March 19, 2008

A Critical View Of Obama's Speech, And, A Thought About Love

This editorial from the Dallas Morning News expresses as well as I think need be expressed the sentiments of those who, unlike me, hold on to their cynicism about Barack Obama's remarkable speech on race yesterday. It contains disbelief that Obama could have absorbed "only" the nice positive messages and disagreed, silently, with the racial hatred of Jeremiah Wright; it contains the money quote "hate is not to be endlessly analyzed, it is to be rejected without reservation"; it points out that Wright is not the only figure close to Obama who has made remarks suggesting a mindset that America is not worthy of praise, respect, and love, citing in particular Michelle Obama and her remarks about withholding her pride in her country.

One wonders what the Dallas Morning News would have found satisfactory in Obama. The author of the op-ed states that "we need only one thing from Barack Obama - the strong message that [no one] is well served by the spreading of racial hatreds." Throw Wright under the bus, the paper urges. This Obama refused to do. He refused to do it because he loves Rev. Wright.

As I've written before, I cannot find comfort with a mindset that America is unworthy of love. America is a remarkable place unlike anywhere else on Earth and despite whatever mistakes have been made in our history, our nation has earned the respect of the world as a beacon of liberty, a stalwart defender of humanity, a nation that has earned its prosperity through hard work, and a generous neighbor consistently willing and eager to share of its blessings with others.

And as I've also written before, a patriot's duty includes calling his country on the carpet when it falls short of the ideals that have inspired patriotism in the first place. America is yet an imperfect place and daily falls short of living up to the noble principles that underlie our founding.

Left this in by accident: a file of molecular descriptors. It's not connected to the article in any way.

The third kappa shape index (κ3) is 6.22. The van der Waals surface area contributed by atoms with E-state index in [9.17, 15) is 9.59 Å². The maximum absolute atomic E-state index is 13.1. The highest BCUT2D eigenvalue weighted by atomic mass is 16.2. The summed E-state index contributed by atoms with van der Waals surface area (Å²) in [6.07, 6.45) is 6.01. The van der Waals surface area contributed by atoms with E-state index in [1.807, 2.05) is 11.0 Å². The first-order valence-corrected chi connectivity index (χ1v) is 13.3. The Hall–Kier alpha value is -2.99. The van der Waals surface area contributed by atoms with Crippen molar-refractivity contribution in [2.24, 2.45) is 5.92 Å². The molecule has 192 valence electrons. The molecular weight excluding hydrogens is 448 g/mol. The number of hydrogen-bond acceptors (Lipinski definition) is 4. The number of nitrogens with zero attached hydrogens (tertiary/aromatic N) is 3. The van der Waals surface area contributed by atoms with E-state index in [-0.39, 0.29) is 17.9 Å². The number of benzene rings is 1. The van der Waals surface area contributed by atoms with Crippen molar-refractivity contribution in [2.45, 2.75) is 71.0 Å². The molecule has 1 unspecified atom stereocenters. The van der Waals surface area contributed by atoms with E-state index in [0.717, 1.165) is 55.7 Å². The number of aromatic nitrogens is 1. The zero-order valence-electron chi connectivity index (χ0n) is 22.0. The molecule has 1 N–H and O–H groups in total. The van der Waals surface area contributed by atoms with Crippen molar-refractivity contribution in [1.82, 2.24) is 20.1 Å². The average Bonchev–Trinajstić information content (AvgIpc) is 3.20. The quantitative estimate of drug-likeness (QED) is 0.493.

Which brings me to my other subject for this post -- love. Not romantic love, which sees no fault in its object. A deeper, more mature sort of love.

Let's say you have a young single friend. Let's call him Romeo. He's twenty years old. He meets Juliet, a young single woman who is his age. He falls for her. Really, deeply, intensely, and joyfully falls for her. To year your Romeo talk, she is the greatest thing ever. There is no woman more beautiful on earth than his Juliet; nor any more clever or funny; nor any with whom he would rather spend his time. And best of all, Juliet feels the same way about Romeo. When you meet up with Romeo and Juliet in a social situation, she has her hands all over him, they are kissing and holding hands constantly, and their cheeks flush red when they make eye contact (which is quite often).

Annoying, isn't it? But at the same time, you're happy for your friend Romeo because surely you know he is enjoying a very pleasant moment in his life. We've all been there. We would say they've fallen in love. But is "love" the best word to use here? I would suggest "infatuation" is more precise. They've only just met, after all.

Now, let's say you don't particularly like or trust Juliet. You might want to say to Romeo, "Dude, I think she's only dating you for your money." If you did so, you would expect a defensive reaction like, "No she's not!" Romeo would see this as an attack, even if that wasn't your intention.

After all, you have a perspective on the situation Romeo does not. You know that when the first flush of infatuation leaves a relationship, that relationship goes through a crisis. When the infatuation evaporates as it inevitably will, will Romeo still want to be with Juliet? Romeo and Juliet have that yet in their future, and if their relationship doesn't survive that critical phase, then you have no need to confront him. So you might choose to not raise the issue and adopt a wait-and-see attitude and reserve the confrontation until a later, more opportune date.

Sadly, not all relationships create a foundation of mutual respect and acceptance during the phase of infatuation, which often results in one or both partners realizing that without that irreplaceable rush of new attraction, there really isn't much there. In fact, the partners are sometimes repelled to notice in one another things that were really there all along, but to which they rendered themselves blind earlier. Such relationships fail, because there is no love. (Heartbreak typically occurs when one partner moves into this phase faster than the other.)